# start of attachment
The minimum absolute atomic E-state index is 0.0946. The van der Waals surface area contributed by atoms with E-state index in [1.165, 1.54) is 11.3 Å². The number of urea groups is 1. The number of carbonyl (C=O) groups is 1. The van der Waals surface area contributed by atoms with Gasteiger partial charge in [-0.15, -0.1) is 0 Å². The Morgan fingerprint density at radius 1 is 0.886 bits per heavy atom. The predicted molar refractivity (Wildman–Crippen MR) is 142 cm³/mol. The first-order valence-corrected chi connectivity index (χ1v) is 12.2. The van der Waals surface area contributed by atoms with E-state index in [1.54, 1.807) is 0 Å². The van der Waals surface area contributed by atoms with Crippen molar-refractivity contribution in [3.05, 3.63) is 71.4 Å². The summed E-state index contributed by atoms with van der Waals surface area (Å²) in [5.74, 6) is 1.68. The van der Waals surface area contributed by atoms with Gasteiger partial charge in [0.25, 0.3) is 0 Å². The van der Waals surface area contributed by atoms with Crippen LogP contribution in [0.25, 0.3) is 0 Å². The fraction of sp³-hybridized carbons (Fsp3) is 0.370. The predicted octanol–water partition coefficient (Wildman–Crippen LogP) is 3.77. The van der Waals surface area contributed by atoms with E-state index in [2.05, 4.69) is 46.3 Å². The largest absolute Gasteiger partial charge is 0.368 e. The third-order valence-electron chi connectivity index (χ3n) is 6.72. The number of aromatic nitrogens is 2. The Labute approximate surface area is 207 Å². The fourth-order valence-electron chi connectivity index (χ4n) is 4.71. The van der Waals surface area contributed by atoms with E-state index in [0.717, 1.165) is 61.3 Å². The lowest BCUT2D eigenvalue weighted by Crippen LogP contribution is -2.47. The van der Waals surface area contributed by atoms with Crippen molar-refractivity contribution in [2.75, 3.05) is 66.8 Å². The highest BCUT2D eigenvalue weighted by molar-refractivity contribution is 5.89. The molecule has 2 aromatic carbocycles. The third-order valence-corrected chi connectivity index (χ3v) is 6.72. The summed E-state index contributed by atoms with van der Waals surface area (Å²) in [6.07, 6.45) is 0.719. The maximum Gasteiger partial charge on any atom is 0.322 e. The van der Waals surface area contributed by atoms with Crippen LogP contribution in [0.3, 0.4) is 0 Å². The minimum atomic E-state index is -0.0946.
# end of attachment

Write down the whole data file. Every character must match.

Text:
The minimum absolute atomic E-state index is 0.0946. The van der Waals surface area contributed by atoms with E-state index in [1.165, 1.54) is 11.3 Å². The number of urea groups is 1. The number of carbonyl (C=O) groups is 1. The van der Waals surface area contributed by atoms with Gasteiger partial charge in [-0.15, -0.1) is 0 Å². The Morgan fingerprint density at radius 1 is 0.886 bits per heavy atom. The predicted molar refractivity (Wildman–Crippen MR) is 142 cm³/mol. The first-order valence-corrected chi connectivity index (χ1v) is 12.2. The van der Waals surface area contributed by atoms with E-state index in [1.54, 1.807) is 0 Å². The van der Waals surface area contributed by atoms with Crippen molar-refractivity contribution in [3.05, 3.63) is 71.4 Å². The summed E-state index contributed by atoms with van der Waals surface area (Å²) in [5.74, 6) is 1.68. The van der Waals surface area contributed by atoms with Gasteiger partial charge in [0.25, 0.3) is 0 Å². The van der Waals surface area contributed by atoms with Crippen LogP contribution in [0.25, 0.3) is 0 Å². The fraction of sp³-hybridized carbons (Fsp3) is 0.370. The predicted octanol–water partition coefficient (Wildman–Crippen LogP) is 3.77. The van der Waals surface area contributed by atoms with E-state index in [2.05, 4.69) is 46.3 Å². The largest absolute Gasteiger partial charge is 0.368 e. The third-order valence-electron chi connectivity index (χ3n) is 6.72. The number of aromatic nitrogens is 2. The Labute approximate surface area is 207 Å². The fourth-order valence-electron chi connectivity index (χ4n) is 4.71. The van der Waals surface area contributed by atoms with E-state index in [0.717, 1.165) is 61.3 Å². The lowest BCUT2D eigenvalue weighted by Crippen LogP contribution is -2.47. The van der Waals surface area contributed by atoms with Crippen molar-refractivity contribution in [2.75, 3.05) is 66.8 Å². The highest BCUT2D eigenvalue weighted by molar-refractivity contribution is 5.89. The molecule has 2 aromatic carbocycles. The third-order valence-corrected chi connectivity index (χ3v) is 6.72. The summed E-state index contributed by atoms with van der Waals surface area (Å²) in [6.07, 6.45) is 0.719. The maximum Gasteiger partial charge on any atom is 0.322 e. The van der Waals surface area contributed by atoms with Crippen LogP contribution in [0.3, 0.4) is 0 Å². The minimum atomic E-state index is -0.0946.